Cardinal Leopoldo Brenes, the archbishop of Managua, Nicaragua, ordained nine new priests in the midst of one of the worst waves of persecution against the Catholic Church in the country by the communist regime headed by President Daniel Ortega and his wife, Vice President Rosario Murillo.

During the Mass, celebrated on Jan. 6, the solemnity of the Epiphany of the Lord, the archbishop asked the new priests to become true servants of the Lord and of souls in the image of the Blessed Virgin and St. John the Baptist.

Additionally, Brenes reminded them of the importance of having an abiding, close relationship with the Lord. “Let’s not let ourselves be filled with activities,” he counseled, noting that a priest must be filled with Jesus Christ so that his actions bear fruit. To that end, the cardinal stressed the importance of contemplation.

Given the intense persecution, on Dec. 31 Brenes himself — during a Mass he celebrated at Immaculate Conception of Mary Cathedral — read a message “of encouragement, of hope” in the face of the difficult situation the country is going through in terms of religious freedom.

“To the families and communities that at this moment feel the absence of their priests or are experiencing other types of hardship, I want to express my closeness,” the Nicaraguan cardinal said.

“Let us ask the good God for the grace of wisdom and for our words and actions to bear witness to that patience that achieves everything, and for the light of Jesus to help us all to find paths of concord and fraternity. With Mary, Our Mother, at the foot of the cross, may the Lord console us and show us his mercy,” the prelate said.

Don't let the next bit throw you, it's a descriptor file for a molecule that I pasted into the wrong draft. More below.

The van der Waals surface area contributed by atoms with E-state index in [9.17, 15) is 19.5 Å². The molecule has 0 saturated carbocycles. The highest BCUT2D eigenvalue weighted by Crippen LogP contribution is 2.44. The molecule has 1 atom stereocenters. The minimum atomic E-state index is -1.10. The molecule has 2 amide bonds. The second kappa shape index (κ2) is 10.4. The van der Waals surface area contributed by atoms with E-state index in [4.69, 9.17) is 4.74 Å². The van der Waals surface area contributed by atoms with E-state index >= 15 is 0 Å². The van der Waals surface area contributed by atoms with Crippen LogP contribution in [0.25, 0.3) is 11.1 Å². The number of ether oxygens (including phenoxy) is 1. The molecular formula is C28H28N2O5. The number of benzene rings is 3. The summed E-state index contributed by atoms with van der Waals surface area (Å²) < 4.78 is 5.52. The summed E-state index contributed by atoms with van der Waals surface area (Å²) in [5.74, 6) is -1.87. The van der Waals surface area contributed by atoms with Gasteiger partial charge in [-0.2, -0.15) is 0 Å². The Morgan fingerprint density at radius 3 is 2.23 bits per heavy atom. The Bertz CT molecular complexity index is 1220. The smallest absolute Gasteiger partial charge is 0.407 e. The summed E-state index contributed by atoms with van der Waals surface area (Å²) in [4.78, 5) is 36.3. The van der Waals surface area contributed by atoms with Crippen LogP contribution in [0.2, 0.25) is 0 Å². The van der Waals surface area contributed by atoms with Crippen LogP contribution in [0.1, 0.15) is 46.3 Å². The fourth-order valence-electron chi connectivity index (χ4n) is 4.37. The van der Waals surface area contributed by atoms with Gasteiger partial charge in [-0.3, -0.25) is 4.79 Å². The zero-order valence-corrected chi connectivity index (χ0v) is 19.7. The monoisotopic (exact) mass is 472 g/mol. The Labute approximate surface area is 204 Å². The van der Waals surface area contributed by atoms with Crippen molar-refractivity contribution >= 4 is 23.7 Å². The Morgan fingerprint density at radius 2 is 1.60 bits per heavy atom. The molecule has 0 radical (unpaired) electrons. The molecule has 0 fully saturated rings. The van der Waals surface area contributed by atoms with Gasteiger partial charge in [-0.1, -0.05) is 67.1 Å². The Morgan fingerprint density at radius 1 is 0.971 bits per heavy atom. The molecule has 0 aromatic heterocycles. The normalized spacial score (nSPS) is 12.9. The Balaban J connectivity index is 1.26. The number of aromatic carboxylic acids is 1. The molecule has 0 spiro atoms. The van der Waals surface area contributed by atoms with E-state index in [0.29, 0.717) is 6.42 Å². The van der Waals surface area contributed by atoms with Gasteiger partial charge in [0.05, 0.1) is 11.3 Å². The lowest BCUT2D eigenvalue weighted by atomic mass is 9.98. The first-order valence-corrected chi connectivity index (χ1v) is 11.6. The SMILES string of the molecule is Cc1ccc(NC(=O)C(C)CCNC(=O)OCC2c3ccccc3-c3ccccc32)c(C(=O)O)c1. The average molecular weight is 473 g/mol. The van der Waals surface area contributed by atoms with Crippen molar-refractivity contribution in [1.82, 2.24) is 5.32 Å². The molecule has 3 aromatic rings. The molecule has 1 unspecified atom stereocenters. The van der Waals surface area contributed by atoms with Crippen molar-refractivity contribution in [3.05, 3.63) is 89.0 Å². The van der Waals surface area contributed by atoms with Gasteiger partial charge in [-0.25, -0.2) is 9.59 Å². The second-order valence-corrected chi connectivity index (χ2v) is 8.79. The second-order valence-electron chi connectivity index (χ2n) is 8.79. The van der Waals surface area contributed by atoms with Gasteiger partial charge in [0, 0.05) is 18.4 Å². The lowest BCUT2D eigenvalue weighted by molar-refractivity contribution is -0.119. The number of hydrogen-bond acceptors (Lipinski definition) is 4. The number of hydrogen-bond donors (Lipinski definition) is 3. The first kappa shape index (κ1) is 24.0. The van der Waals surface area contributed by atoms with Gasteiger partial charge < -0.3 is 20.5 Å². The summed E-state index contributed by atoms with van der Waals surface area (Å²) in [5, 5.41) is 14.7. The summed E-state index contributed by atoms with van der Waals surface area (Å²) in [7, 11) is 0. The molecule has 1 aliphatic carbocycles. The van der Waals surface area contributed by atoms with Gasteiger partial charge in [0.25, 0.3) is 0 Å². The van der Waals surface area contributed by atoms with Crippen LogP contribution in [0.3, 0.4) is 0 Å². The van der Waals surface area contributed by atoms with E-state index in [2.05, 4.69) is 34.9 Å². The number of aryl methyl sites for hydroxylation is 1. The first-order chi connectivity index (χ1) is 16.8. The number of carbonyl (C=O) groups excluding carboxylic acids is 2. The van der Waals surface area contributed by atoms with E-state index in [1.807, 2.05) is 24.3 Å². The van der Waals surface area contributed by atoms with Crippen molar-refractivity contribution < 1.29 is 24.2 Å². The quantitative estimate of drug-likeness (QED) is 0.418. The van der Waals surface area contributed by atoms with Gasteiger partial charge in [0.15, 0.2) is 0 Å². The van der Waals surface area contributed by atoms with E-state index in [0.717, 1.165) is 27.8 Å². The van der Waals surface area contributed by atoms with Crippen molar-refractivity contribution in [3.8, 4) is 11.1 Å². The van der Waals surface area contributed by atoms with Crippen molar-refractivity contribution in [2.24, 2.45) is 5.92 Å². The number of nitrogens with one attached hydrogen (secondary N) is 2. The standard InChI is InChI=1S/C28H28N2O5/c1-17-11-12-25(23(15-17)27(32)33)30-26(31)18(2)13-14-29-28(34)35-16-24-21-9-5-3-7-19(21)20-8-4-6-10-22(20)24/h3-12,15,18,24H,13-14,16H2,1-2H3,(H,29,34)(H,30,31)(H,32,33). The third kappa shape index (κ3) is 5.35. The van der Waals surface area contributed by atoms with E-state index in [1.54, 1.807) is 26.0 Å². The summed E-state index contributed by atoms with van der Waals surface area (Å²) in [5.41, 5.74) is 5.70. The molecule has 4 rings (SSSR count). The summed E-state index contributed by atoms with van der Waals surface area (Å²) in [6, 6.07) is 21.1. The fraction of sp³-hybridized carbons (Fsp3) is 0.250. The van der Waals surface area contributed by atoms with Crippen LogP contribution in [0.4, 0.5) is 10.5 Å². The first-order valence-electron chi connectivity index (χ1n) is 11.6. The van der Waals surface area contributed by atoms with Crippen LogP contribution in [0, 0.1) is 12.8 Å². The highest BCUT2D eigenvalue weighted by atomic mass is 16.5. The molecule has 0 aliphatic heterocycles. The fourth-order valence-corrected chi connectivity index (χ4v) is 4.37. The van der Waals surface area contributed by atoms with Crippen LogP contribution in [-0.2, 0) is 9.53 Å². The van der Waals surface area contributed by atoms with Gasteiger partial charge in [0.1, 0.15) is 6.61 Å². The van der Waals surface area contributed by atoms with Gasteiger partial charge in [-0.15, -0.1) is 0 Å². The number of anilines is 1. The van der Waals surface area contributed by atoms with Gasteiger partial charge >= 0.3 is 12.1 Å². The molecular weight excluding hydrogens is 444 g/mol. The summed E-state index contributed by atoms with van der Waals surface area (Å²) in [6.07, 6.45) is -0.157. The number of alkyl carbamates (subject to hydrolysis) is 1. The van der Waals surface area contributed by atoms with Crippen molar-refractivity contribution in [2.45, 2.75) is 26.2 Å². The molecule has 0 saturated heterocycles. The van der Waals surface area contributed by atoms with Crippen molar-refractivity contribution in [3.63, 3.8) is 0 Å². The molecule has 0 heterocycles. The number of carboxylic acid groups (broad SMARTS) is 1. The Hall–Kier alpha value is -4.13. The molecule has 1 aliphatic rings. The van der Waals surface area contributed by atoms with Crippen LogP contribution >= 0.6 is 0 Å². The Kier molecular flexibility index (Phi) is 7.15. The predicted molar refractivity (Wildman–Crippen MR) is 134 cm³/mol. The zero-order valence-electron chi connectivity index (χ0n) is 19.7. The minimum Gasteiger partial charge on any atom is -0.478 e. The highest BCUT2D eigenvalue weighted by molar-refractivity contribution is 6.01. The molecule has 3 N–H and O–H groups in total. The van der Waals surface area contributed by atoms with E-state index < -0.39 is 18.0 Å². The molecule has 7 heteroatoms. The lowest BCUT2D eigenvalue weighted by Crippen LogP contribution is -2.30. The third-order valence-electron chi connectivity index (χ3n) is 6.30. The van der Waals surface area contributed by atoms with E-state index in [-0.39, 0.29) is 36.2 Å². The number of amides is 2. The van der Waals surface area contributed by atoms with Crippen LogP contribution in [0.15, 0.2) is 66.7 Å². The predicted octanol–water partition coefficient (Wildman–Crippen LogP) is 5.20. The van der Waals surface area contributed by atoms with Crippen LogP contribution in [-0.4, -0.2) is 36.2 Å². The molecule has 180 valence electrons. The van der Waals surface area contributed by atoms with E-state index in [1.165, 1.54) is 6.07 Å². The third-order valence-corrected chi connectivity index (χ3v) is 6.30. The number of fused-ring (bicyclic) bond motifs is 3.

During the recitation of the Marian prayer of the Angelus in St. Peter’s Square on Jan. 1, the solemnity of Mary, Mother of God, Pope Francis also expressed his solidarity with the bishops of the Central American country.

Furthermore, on Jan. 8, the pontiff reaffirmed his condemnation of what is happening in the country during a meeting with the diplomatic corps accredited to the Holy See.

“The situation in Nicaragua also remains worrying; it’s a crisis that has been going on for a long time with painful consequences for the entire Nicaraguan society, particularly for the Catholic Church,” the pope said, noting that “the Holy See does not cease to invite diplomatic dialogue that respects the good of Catholics and of the entire population.”

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The Ortega-Murilla dictatorship closed out 2023 with two bishops, 15 priests, and two seminarians in custody, according to data compiled by Nicaraguan lawyer and researcher Martha Patricia Molina in her investigative report “Nicaragua: A Persecuted Church?”

This story was first published by ACI Prensa, CNA’s Spanish-language news partner. It has been translated and adapted by CNA.